Betty by Tiffany McDaniel is a beautifully written and absolutely gut-wrenching story about a family that goes through far more than any family should ever have to. But even through the darkness, the main character, Betty, was still able to be a guiding light for this family.
Full disclosure: I received a copy of this book from the author in exchange for an honest review. This did not affect my rating in any way.
Let’s dive in!
My Thoughts on Betty by Tiffany McDaniel
For me, this book felt like a never-ending series of gut punches. The number of things that this poor girl dealt with while growing up was so intense. From racism to some very violent acts she witnessed within her family, it’s amazing to me that she was able to still stay positive.
One of the most difficult parts for me was seeing something really dark happen, to be immediately followed by something lighter as Betty tried to get the darkness out of her head. Of course, some of the darkness stuck around, deeply ingrained in her mind and in her stories that she buried. But it was heartbreaking to me that she had to go through a lot of this, let alone that most of it happened when she was so young and didn’t get understand the full extent of what was happening.
Even more heartbreaking was realizing that she actually did understand, and perhaps on a deeper level than anyone could have realized.
So a heads up to anyone who picks this one up, it needs a whole slew of trigger warnings. There are elements of homophobia, incest, suicide, self-harm, murder, rape, child abuse, abortion, child death, a dog death, and more.
But the darkness was only part of it!
There were so many beautiful scenes too. Like Betty offering to help Lint whenever he feels a storm brewing in his mind. Trustin working on his art or painting eyes on Lint’s rocks. Betty and Flossie putting their goodnights in a jar for Fraya. All of the kids working in the garden with their dad. And so much more!
The elements that were shared about the Cherokee culture was absolutely wonderful to read about. This certainly made me want to get back in touch with nature again. The father in the story also really reminded me of my Papa, who believe in plant-based things over western world medicines.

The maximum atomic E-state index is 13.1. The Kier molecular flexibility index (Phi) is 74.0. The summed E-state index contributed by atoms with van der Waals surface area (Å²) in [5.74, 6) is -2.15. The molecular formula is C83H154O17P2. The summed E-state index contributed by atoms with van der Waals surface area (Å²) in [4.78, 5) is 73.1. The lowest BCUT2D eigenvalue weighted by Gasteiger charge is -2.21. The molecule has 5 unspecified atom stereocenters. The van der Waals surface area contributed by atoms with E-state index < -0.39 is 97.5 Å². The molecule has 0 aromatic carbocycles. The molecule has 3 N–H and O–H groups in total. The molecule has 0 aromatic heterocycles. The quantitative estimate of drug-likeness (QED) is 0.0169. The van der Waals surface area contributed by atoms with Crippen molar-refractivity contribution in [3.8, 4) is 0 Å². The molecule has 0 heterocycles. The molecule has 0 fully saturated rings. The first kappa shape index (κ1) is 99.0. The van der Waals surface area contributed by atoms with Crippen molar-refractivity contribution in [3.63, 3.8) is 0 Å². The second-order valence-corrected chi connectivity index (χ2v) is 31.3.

So yes, while there was a lot of darkness, there was also a lot of love, loyalty, and hope! The writing style was absolutely beautiful, and flowed like poetry in some areas.
My Favorite Passages from Betty
“Well, a man who beats a woman leaves me with little more than anger. The type of anger I can taste in the back of my throat. And boy is it a bad taste.”
My father’s hands were soil. My mother’s were rain. No wonder they could not hold one another without causing enough mud for two. And yet out of that mud, they built us a house that became a home.
“You’ll need to watch out for those who spread gossip as easily as dandelions spread their seed,” he said. “But really keep an eye on the ones who live on decay, like the fungus that grows on hurt or weak trees.”
“Funny how the night makes everything so spooky,” she said as a gust of wind came and seemed to rattle the ground.
It’d be so much easier if the bad things in our lives were kept in our skin that we could shed off like a snake. Then we could leave all the dried horrid things on the ground and step forward, free from them.
“Don’t let it happen to you, Betty. Don’t ever be afraid to be yourself. You don’t wanna live so long only to realize, you ain’t lived at all.”
My Final Thoughts on Betty
At the end of the book, I felt totally exhausted, but I’m so glad that I read this. What a wonderful, but difficult read! I have never read anything like it.
This book will make your blood boil. It will make you want to scream at the unfairness of it all. It will totally get under your skin. But most of all, it will show you how resilient people are when faced with the most impossible things, and it will fill you with hope.
Rating this one a four out of five as I don’t think I would personally be able to read this again. But I certainly highly recommend this one to all that are able to read it, just mind the trigger warnings.
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Thanks for reading!